1-8 and 9-10 St Andrew's Place by John Nash. c.1823. The terrace (Nos 1-8) was designed as a symmetrical group, with three storeys as well as basements and attics. The first house on the right (no. 1) has a return on Park Street East (see below left), where it becomes part of no. 13 there. The Ionic (attached) columns and uniform windows and detailing make it an impressive entity, with the double bays and extra height at each end marking its extent. The uniform cream stucco completes the elegant look. (There is a more technical description in the listing text). Nash originally designed Nos. 9-10 at the far end of the terrace, without charge, as an orphanage for the daughters of clergymen and officers. This was built in 1826. The area suffered bomb damage in World war II, and in 1964 the architect Sir Denis Lansdun designed premises adjacent to Nos 9 and 10 for the the Royal College of Physicians, which now occupies the whole precinct. Restored with much attention to historic detail, Nos. 9-10 are now called William Harvey House, and provide private accommodation for fellows and members of the college.
Left: 1 St Andrew's Place, on the corner of Park Square East, by John Nash. 1823-24. Right: Terrace at Park Square East.
These typical stuccoed terraces on Park Square, so typical of the Outer Circle buildings of Regent's Park, were also designed by John Nash, and built around the same time, in 1823-24. Note the addition of a balcony above the entablature here. The attic storey can also be glimpsed here. No. 18 (furthest right) is of special interest. When the photograph above was taken, it was occupied by the Prince's Trust, which has since moved; but long before that, a polygonal building at the rear housed the "Diorama," designed by Augustus Charles Pugin (father of the architect A. W. N. Pugin) and James Morgan (c.1773-1856). Opened in 1823, this was a space for the immersive display of large-scale panoramas. William Kidd describes it as "an exhibition of architectural and landscape scenery, so arranged and illuminated as to display changes of light and shade, and to represent, with surprising accuracy, the appearance of nature. Two large pictures are usually exhibited, which are changed once or twice in the course of the year" (47).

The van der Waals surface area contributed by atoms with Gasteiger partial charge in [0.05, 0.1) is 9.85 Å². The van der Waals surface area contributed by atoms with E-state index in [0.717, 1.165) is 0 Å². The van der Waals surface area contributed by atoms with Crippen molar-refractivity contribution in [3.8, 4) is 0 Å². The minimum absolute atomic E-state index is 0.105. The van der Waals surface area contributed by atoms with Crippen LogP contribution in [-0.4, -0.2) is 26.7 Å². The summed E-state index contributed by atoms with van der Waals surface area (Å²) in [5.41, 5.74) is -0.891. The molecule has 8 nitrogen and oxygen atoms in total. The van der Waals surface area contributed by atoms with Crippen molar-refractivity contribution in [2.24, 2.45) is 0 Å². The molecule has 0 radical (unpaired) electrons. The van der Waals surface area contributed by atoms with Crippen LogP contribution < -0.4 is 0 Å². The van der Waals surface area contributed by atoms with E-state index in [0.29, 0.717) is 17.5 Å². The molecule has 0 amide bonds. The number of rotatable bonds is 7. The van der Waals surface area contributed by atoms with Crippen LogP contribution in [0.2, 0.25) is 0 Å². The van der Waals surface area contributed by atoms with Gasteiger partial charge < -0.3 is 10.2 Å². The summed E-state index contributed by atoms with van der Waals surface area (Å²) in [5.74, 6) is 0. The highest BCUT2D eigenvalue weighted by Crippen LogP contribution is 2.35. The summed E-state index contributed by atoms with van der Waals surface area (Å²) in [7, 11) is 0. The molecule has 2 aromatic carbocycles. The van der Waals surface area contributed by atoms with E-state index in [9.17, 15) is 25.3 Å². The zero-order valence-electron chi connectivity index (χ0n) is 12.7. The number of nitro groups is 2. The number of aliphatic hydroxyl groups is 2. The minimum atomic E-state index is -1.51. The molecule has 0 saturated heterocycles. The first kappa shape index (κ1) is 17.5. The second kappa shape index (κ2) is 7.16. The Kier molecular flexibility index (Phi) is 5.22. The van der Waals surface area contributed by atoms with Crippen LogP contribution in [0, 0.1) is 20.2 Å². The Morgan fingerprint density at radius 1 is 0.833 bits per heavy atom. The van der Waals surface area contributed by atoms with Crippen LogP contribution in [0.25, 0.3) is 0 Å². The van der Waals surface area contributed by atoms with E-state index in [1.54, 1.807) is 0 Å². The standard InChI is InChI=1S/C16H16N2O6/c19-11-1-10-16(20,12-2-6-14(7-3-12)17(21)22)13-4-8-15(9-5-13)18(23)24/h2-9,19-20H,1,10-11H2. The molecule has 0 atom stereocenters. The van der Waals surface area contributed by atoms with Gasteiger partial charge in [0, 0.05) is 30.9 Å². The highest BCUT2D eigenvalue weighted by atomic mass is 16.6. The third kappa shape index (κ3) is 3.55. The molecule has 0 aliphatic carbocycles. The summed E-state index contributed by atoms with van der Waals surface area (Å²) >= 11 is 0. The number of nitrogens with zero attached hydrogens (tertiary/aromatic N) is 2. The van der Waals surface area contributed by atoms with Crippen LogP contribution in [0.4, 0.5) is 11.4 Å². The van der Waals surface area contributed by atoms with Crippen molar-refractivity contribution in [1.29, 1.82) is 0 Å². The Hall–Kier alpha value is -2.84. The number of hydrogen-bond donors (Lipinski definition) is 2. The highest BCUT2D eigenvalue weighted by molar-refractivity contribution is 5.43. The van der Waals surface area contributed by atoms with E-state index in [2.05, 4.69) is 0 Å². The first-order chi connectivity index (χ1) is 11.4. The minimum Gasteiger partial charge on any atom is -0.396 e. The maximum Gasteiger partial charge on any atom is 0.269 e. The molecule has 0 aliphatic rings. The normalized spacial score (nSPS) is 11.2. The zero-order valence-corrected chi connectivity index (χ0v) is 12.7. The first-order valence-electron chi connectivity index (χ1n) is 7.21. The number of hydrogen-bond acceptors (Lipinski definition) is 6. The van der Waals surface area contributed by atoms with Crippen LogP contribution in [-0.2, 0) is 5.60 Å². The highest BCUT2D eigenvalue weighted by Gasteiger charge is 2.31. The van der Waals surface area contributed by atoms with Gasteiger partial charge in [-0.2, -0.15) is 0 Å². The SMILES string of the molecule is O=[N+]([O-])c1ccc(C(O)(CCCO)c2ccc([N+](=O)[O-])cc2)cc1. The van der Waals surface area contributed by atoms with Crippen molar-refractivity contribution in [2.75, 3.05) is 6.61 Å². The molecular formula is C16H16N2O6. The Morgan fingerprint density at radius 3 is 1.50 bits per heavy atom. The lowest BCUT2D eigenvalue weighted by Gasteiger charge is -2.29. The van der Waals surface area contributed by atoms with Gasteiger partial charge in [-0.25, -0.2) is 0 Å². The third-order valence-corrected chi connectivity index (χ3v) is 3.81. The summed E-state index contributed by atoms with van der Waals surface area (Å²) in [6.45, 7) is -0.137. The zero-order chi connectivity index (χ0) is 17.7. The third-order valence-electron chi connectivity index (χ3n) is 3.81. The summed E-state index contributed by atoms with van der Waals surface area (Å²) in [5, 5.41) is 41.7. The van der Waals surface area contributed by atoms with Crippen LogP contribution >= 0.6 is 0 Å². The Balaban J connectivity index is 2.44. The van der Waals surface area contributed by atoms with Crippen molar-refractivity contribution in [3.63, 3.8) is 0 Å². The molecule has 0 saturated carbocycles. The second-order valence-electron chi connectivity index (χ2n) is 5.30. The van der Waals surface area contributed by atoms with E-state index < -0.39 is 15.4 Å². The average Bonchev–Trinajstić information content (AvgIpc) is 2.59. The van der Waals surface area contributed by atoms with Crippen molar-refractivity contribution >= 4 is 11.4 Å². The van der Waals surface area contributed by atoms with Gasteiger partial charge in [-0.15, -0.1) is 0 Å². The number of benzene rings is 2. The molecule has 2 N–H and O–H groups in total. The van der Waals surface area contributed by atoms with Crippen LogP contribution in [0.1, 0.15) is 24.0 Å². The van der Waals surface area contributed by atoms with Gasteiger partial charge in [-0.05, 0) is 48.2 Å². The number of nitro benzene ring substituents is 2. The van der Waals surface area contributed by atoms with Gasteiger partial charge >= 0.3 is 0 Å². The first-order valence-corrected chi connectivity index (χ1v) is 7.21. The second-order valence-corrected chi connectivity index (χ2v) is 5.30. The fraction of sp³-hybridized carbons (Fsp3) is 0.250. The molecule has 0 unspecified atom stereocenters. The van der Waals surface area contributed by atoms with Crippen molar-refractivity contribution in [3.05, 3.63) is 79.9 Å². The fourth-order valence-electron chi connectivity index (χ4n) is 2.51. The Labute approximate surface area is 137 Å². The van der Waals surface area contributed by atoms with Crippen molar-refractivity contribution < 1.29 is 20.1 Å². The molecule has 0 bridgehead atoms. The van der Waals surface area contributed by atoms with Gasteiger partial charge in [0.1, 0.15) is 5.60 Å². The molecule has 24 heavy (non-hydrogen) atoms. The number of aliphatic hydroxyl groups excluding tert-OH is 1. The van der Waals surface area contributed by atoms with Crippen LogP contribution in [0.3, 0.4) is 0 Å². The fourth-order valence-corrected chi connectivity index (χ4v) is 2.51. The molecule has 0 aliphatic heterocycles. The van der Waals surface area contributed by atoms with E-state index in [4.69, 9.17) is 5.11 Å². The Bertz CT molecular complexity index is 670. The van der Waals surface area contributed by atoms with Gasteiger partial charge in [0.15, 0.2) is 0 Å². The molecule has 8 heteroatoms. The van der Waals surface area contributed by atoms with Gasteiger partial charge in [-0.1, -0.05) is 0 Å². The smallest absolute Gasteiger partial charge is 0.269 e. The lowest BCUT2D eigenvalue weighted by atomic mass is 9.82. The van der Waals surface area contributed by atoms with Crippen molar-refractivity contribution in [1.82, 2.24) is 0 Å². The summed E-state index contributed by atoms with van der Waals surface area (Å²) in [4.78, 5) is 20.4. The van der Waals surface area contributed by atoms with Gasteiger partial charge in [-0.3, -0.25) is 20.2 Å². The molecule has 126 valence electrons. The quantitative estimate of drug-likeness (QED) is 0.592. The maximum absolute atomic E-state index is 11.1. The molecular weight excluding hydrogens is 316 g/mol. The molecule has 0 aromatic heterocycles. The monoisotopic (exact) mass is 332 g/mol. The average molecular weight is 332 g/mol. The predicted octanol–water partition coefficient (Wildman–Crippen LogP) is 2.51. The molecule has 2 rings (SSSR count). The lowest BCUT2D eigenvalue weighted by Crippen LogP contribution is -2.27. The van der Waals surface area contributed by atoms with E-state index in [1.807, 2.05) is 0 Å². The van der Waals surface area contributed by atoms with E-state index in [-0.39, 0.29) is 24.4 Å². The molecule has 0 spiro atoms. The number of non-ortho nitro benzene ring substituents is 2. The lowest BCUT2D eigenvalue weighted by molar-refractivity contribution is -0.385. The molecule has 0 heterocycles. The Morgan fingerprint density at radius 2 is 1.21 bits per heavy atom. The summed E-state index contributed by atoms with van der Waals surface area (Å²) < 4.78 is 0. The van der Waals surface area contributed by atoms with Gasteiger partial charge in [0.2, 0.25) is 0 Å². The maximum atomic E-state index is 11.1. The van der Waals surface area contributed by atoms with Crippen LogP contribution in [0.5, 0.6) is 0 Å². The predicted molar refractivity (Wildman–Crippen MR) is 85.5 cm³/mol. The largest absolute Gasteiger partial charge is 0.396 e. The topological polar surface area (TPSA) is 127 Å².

Other local attractions, like the Colosseum in the park itself, must have proved too much for the Diorama, and by 1854 the unusually shaped space had been converted into a Baptist chapel. It remained in use for that purpose right through the Victorian period, until 1922 (listing text).
Photographs and text by Jacqueline Banerjee. You may use these images without prior permission for any scholarly or educational purpose as long as you (1) credit the photographer and (2) link your document to this URL in a web document or cite the Victorian Web in a print one. [Click on the images to enlarge them.]
Links to Related Material
"Diorama, 18 Park Square East, Regent's Park, London." RIBA (Royal Institute of British Architects). Web. 29 November 2019.
Kidd, William. Kidd's New Guide to the "Lions" of London.... Illustrated by G. W. Bonner. London: William Kidd, 1832. Hathi Trust. Contributed by Harvard University. Web. 29 November 2019.
"Numbers 1-8 and attached railings. 1-8, St Andrew's Place." Historic England. Web. 29 November 2019.
"Park Square East (East Side) Nos.13-24 (Consecutive) and attached railings." Historic England. Web. 29 November 2019.
William Harvey House. Royal College of Physicians. Web. 29 November 2019.
Created 29 November 2019